Is it time to move on? 7 helpful points to assess if you are ready for a relationship after divorce.


It’s difficult to know when you are ready to move onto a new chapter of life. The thought of meeting someone new can feel terrifying, exciting and overwhelming. The prospect of being in a new relationship can be appealing; to be in a position to receive validation and much needed comfort after experiencing heartache from your divorce. However, in order to have a healthy new relationship you need space in your life for this next step. The space I am referring to is in your mind, heart, and schedule. Through my experience as a therapist I have seen the negative outcomes of post-divorce individuals getting into serious relationships soon after separation/divorce and have witnessed complicated emotional conflict in their relationships as a result.

These 7 points will help you assess if you have space in your life for a new relationship.

1. You are legally divorced and have an agreed upon custody agreement (if applicable). It is difficult to focus on someone new if you are in court every few months with conflict with your ex regarding huge life decisions that could impact your future. This unpredictability can create tension and emotional upheaval that is unfair to inflict on someone that is new in your life.

2. You have accepted your divorce status and have grieved your marriage. If you are still holding out hope to reconcile with your ex-husband/wife than you are not emotionally ready for someone new. Your options are: actively work towards reconciliation with your ex or start the process of accepting the loss of your marriage. This process is difficult and takes time, some have described that it feels like a death, it is a tremendous loss. Give your grief the time it deserves, it will be a process to let go. Seek out therapy if you are finding this process difficult or if you feel stuck. If you are not at the point where you can think/or talk about your previous marriage without intense feelings of anger/hurt/sadness, then you are not “over” your marriage. If you start a relationship with someone in this state of mind, you will be battling the ghosts of your past marriage, which dooms all involved into convoluted and confusing emotional experience. When you have truly accepted your divorce you will be able to talk about it with calmness in your mind and heart.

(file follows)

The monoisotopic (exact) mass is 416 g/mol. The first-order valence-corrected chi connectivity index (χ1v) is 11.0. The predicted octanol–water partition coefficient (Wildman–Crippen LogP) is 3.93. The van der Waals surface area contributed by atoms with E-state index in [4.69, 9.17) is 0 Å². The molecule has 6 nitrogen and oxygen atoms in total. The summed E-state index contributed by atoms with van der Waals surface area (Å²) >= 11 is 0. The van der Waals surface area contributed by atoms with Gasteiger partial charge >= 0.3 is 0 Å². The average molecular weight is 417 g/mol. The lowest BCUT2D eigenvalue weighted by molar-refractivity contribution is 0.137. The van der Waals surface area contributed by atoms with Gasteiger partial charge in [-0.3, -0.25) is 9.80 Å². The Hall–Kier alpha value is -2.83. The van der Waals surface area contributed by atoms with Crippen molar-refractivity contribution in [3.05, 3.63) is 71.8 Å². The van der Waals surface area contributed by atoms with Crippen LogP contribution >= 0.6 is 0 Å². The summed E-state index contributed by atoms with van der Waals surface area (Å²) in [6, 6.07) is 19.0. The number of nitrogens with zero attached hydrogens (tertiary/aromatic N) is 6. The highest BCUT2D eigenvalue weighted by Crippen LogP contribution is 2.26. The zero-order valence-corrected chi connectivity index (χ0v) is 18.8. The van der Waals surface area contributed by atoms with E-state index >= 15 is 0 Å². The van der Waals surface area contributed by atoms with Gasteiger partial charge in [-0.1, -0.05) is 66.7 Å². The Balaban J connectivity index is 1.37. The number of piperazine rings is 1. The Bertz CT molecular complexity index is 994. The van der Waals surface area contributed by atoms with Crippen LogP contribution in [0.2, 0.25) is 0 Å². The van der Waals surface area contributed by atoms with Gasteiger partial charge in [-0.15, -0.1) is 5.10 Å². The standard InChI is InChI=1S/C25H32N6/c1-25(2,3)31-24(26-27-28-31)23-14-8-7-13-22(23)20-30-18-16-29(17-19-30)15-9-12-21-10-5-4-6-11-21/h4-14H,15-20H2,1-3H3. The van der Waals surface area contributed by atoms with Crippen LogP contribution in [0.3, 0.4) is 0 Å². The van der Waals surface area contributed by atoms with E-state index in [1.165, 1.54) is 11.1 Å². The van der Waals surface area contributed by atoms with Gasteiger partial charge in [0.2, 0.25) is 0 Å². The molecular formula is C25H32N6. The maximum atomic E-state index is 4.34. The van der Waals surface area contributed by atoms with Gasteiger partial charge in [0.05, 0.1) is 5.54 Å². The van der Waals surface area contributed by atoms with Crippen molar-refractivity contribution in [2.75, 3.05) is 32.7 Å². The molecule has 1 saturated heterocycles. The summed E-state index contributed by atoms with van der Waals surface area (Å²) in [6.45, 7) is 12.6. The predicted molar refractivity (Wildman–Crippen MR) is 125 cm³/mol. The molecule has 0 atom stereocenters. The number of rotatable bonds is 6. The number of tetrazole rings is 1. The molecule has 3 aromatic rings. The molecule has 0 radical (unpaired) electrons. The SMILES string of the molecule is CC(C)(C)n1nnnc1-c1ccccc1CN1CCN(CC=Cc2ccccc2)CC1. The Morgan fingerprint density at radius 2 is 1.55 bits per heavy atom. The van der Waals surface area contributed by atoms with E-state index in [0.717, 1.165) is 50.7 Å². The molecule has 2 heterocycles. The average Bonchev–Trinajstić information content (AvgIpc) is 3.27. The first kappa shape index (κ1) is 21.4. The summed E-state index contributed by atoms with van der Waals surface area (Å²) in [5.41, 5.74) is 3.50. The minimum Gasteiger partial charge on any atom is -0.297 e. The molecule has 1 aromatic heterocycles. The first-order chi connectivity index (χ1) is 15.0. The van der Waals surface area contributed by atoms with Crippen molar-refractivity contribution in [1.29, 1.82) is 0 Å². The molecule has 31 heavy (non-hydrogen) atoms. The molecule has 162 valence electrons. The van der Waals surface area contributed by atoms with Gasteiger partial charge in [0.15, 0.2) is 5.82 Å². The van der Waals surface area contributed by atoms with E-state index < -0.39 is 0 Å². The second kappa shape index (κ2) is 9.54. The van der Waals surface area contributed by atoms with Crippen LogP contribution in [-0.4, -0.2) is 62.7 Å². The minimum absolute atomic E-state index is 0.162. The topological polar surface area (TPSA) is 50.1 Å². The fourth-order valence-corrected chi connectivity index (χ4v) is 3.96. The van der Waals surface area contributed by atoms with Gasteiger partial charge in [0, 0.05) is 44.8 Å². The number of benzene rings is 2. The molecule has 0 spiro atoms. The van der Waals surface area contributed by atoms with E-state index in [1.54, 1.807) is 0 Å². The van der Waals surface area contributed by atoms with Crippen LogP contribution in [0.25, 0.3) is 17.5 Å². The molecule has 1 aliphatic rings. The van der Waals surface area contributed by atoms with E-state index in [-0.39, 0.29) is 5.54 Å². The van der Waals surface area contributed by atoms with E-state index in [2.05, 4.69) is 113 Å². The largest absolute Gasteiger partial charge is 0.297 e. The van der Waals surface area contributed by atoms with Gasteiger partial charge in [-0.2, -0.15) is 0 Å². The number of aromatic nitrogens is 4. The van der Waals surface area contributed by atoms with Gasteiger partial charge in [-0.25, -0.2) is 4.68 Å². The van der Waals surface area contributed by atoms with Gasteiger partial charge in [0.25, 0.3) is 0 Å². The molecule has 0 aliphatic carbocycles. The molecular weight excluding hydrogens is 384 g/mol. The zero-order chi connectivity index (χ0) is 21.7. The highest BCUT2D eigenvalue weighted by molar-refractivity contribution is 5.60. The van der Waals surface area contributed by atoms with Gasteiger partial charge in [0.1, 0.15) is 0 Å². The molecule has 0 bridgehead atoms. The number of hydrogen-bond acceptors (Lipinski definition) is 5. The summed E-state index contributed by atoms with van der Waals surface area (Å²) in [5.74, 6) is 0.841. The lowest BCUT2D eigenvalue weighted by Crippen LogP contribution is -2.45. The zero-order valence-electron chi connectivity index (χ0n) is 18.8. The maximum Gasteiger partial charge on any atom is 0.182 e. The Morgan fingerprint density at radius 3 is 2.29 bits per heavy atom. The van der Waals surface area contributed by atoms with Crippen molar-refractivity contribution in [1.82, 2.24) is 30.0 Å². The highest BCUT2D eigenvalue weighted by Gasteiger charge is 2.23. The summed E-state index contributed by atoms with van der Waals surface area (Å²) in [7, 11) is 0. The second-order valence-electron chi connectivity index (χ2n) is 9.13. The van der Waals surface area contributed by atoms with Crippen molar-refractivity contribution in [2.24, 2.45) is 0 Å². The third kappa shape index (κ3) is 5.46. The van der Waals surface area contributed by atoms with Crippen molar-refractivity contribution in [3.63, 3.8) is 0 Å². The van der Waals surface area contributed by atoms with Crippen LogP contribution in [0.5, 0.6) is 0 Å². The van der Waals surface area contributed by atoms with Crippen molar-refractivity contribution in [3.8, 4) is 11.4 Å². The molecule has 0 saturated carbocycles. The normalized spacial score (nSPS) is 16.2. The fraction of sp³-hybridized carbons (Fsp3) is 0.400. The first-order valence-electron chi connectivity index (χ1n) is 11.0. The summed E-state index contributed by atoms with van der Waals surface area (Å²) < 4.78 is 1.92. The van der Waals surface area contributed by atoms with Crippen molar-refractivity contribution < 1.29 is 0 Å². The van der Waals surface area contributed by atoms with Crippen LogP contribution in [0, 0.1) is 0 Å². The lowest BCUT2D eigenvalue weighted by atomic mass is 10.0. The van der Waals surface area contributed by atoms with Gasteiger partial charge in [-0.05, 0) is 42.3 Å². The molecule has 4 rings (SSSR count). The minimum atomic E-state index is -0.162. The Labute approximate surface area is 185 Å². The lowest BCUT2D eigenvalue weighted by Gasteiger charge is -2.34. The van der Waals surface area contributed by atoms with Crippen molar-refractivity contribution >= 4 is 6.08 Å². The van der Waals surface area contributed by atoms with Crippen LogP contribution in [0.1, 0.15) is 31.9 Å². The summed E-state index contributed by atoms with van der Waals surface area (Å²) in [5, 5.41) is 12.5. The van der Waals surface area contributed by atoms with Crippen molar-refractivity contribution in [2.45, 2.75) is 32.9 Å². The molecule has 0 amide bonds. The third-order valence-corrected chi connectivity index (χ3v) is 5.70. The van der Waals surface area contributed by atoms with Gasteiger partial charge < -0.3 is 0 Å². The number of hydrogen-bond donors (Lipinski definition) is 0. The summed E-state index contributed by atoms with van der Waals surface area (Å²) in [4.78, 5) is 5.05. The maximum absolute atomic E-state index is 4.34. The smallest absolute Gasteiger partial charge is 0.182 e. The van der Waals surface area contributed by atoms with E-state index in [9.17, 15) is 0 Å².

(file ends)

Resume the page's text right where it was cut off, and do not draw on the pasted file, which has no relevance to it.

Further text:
3. You have healthy boundaries with your ex -spouse. This merits subcategories for a clear picture of healthy boundaries.

  •  You do not lean on your ex as your primary emotional support. This is referring to emotional support that does not include co-parenting issues. It is very easy to lean on your ex-spouse for help with life’s challenges when you have been spouses for so long and in the past this was part of your role in each other’s lives. However, if you do wish to move on with another person, this system of emotional support can create complications in your new relationship. The process of moving forward after divorce involves creating a new emotional support structure that does not include your ex. Your ex should not be the first person you call when you have a bad day.
  • You are not financially supporting/ dependent on your ex. This is outside of agreed upon legal spousal support/ child support. This is in reference to sharing bills that do not have anything to do with your children. Sharing phone bills, credit cards or misc. bills. It is tough to start a new relationship if you are still financing your ex’s credit card or dependent on your ex’s income. These are strings that attach you and keep you from moving forward independent from each other.
  • You have not been physically intimate with your ex recently. It is not uncommon for ex’s to be intimate for a variety of reasons; however this practice creates emotional ties that are deep and impacting. This results in emotional entanglements that may impact your ability to move on and close that chapter to your life. If you are sure you want to move forward you need to set a boundary that physical intimacy is no longer appropriate.